On July 25th, Reuters ran an article about the news media’s quick blaming of Muslims, describing the numerous faults other media committed, without one mention that they themselves did the exact same thing, and without apology or retraction of their previous errors. They also ran eighteen other articles about the terrorist attack, of which, only two had mention of the words “terrorism” or “terror attack”. In the first case, the words “terror attack” appear only in a quote from a Norwegian who said “Ninety-nine percent of Norwegians immediately believed this was a Muslim terror attack. When it turned out not to be, that was the second shock”. In the second case, the word “terrorism” only appeared as a description for a “terrorism expert” who was quoted within the article. The attacks were repeatedly described in the articles as a “bombing and mass shooting”, a “shooting spree and bomb attack” or the “massacre”; and the suspect as a “lone wolf”, “the killer”, “mass killer” or “the gunman”.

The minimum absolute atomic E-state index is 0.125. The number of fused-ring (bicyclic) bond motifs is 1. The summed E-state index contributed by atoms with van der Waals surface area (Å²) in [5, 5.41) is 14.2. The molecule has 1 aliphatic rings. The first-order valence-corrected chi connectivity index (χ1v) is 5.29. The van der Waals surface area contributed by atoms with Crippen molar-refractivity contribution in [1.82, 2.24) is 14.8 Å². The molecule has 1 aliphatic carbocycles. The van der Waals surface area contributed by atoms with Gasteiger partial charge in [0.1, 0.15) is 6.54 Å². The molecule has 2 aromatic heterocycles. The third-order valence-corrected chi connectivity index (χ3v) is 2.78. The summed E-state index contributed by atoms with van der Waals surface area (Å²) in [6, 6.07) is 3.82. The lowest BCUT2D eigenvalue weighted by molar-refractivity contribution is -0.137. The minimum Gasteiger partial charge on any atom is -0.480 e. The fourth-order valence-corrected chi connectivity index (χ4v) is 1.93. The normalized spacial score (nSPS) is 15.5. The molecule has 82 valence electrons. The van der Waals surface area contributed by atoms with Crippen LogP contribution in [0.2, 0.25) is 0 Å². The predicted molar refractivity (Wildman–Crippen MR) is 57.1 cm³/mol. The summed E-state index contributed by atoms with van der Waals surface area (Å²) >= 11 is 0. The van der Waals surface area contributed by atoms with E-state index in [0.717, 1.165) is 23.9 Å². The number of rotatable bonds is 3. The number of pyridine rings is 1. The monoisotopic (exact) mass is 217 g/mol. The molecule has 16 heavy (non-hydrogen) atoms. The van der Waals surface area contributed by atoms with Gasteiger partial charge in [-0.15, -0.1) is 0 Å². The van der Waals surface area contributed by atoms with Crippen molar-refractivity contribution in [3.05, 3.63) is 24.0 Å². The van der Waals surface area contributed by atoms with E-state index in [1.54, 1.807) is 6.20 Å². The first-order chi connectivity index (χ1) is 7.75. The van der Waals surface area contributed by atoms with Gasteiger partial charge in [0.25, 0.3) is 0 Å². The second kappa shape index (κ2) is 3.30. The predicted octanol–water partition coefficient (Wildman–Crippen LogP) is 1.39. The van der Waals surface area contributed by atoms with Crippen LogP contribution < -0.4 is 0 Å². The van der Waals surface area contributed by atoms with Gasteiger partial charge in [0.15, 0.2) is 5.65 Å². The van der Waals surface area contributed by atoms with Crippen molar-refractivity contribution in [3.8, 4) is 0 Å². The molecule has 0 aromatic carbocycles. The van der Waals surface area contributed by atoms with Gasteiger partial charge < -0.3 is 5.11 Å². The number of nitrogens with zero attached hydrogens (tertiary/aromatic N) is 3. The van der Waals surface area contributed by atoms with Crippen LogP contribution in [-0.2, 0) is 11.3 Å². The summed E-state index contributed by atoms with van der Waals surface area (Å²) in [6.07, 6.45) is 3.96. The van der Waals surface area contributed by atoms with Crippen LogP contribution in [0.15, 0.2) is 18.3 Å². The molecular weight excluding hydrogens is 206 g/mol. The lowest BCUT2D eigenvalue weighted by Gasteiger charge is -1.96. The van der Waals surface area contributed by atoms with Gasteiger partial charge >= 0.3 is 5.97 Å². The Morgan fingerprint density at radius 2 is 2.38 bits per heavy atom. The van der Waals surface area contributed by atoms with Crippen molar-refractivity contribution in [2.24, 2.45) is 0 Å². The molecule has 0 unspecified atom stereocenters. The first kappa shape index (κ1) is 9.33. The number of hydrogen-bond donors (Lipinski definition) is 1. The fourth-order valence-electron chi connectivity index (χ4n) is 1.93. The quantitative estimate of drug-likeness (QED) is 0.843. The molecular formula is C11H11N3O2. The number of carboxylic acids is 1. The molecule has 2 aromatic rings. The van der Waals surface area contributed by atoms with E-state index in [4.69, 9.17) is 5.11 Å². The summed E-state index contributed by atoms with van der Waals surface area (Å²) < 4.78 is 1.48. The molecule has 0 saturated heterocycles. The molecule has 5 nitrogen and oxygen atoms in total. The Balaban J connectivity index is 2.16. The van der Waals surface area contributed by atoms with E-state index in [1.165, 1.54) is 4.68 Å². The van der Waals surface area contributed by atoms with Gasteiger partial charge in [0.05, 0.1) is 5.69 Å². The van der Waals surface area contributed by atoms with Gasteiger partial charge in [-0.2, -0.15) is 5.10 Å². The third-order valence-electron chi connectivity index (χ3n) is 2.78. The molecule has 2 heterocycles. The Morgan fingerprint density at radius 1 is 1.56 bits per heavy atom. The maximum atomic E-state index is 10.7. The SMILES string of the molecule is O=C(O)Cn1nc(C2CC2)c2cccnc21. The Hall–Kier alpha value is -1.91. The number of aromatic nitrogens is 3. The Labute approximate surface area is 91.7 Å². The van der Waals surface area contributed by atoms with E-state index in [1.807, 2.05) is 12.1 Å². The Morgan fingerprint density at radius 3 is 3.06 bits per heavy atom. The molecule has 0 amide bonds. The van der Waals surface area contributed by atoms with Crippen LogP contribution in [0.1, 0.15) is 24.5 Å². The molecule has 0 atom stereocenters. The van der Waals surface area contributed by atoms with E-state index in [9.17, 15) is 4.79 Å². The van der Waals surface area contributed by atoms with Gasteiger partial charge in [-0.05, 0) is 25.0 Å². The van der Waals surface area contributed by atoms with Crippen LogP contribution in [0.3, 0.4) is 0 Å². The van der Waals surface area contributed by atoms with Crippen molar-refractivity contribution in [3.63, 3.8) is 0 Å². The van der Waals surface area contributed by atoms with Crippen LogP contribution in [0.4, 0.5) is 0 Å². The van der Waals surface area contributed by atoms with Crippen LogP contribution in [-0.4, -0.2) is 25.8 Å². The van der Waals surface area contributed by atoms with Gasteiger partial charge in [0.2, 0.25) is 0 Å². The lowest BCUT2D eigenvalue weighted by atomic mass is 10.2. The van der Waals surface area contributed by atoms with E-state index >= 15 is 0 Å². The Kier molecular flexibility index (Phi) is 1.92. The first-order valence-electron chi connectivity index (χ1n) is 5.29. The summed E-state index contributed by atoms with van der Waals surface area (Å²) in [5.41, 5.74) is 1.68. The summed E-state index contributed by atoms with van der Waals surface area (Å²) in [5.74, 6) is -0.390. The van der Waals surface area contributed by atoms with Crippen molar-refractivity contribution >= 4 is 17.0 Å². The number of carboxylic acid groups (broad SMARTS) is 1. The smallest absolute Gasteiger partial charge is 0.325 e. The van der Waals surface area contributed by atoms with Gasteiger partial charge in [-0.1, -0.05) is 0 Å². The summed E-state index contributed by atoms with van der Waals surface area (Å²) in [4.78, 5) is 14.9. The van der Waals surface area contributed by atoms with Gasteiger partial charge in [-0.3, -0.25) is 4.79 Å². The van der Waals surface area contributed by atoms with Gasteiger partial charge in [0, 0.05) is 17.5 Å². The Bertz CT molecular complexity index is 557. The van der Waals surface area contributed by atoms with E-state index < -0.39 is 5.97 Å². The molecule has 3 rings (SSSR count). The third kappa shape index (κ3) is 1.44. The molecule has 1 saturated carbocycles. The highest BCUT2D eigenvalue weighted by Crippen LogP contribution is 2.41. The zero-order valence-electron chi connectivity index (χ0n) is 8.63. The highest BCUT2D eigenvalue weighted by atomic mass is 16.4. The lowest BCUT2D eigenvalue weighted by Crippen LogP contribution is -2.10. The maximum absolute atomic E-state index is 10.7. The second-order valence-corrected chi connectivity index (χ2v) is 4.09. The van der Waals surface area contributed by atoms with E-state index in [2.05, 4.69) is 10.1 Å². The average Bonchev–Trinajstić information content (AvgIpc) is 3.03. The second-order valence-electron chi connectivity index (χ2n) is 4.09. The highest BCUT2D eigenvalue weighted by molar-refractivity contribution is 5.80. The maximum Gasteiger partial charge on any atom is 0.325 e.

On July 26th, Reuters filed ten articles, of which, only two had any mention of “terrorism”. In the first instance, which had the headline “Norwegian killer is probably insane, his lawyer says”, “terrorism” was only mentioned to describe that the threat level for terrorism was not being raised. In the second instance, “terrorism” was only used within the context of a quote by a woman of Arab nationality, that said “(i)t turns out that terrorism doesn’t have a nationality or a religion—they’re people who are sick inside”. Again, the articles described the attack as a “bombing and shooting massacre”, a “shooting rampage”, a “bomb attack”, and the suspect as a “killer” or a “gunman”. It was around this time that articles began questioning the sanity of the attacker, with six out of the ten articles mentioning that the accused was likely mentally unstable.